Sen. Franken demands answers on secret cellphone tracking

Sen. Al Franken demanded answers Thursday from the maker of a smartphone app that has been accused of tracking everything consumers do on their phones. 

Trevor Eckhart, a systems administrator in Connecticut, claims an application from the firm Carrier IQ that is deeply imbedded on Android, Nokia and BlackBerry systems allows the firm to track users' every keystroke and action.

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Eckhart's allegations resulted in a wave of media coverage, prompting Franken to ask the firm for details. The Electronic Frontier Foundation and the Center for Digital Democracy have also expressed concern about Carrier IQ's software and potential tracking.

“Consumers need to know that their safety and privacy are being protected by the companies they trust with their sensitive information,” Franken said Thursday.

“The revelation that the locations and other sensitive data of millions of Americans are being secretly recorded and possibly transmitted is deeply troubling. This news underscores the need for Congress to act swiftly to protect the location information and private, sensitive information of consumers. But right now, Carrier IQ has a lot of questions to answer.”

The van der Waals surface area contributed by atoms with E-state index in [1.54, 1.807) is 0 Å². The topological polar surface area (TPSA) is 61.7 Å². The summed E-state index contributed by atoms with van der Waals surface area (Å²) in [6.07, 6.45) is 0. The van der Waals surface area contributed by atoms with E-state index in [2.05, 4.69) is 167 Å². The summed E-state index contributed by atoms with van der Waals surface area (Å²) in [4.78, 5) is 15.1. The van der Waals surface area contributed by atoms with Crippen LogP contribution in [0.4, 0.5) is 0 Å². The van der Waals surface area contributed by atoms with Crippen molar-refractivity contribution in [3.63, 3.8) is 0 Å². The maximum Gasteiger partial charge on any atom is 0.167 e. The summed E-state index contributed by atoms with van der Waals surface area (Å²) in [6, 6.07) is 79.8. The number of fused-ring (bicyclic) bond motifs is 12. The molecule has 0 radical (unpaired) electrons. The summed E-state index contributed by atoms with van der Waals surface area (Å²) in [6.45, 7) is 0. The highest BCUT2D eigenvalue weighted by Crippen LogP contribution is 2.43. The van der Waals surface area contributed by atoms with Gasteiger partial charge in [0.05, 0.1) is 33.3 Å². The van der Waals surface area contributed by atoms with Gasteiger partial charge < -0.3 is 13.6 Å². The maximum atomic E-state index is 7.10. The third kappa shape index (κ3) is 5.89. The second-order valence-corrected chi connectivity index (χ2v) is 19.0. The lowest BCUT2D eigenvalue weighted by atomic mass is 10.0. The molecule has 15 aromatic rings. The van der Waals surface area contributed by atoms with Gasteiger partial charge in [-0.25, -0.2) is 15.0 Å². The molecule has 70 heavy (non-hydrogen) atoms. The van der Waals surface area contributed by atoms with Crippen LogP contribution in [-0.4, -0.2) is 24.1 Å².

Carrier IQ is accused of logging and potentially transmitting consumer data such as the phone numbers they dial, the contents of their text messages, the websites they visit, their search queries and even the location of the person using the smartphone.

"It appears that this software runs automatically every time you turn your phone on. It also appears that an average user would have no way to know that this software is running — and that when that user finds out, he or she will have no reasonable means to remove or stop it," Franken said in a letter to Carrier IQ CEO Larry Lenhart.

The letter warns Lenhart that his firm may have violated federal privacy laws including the Electronic Communications Privacy Act, which governs wiretaps and other forms of electronic surveillance, as well as the Computer Fraud and Abuse Act used to prosecute hackers.

"This is potentially a very serious matter," Franken said. He asks Lenhart whether Carrier IQ's software logs user locations and what other data is logged by the program. He also asks what if any data is transmitted, to whom and whether it is shared with third parties. 

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On its website Carrier IQ describes its business as "mobile service intelligence" designed to give "Wireless carriers and handset manufacturers unprecedented insight into their customers' mobile experience." The firm did not immediately respond to a message from The Hill requesting comment.

Franken introduced the Location Privacy Protection Act earlier this year, which would require businesses to obtain consumers' explicit permission before tracking their location information or sharing that data with third parties. He also chairs the Senate Judiciary Subcommittee on Privacy, which was formed earlier this year.

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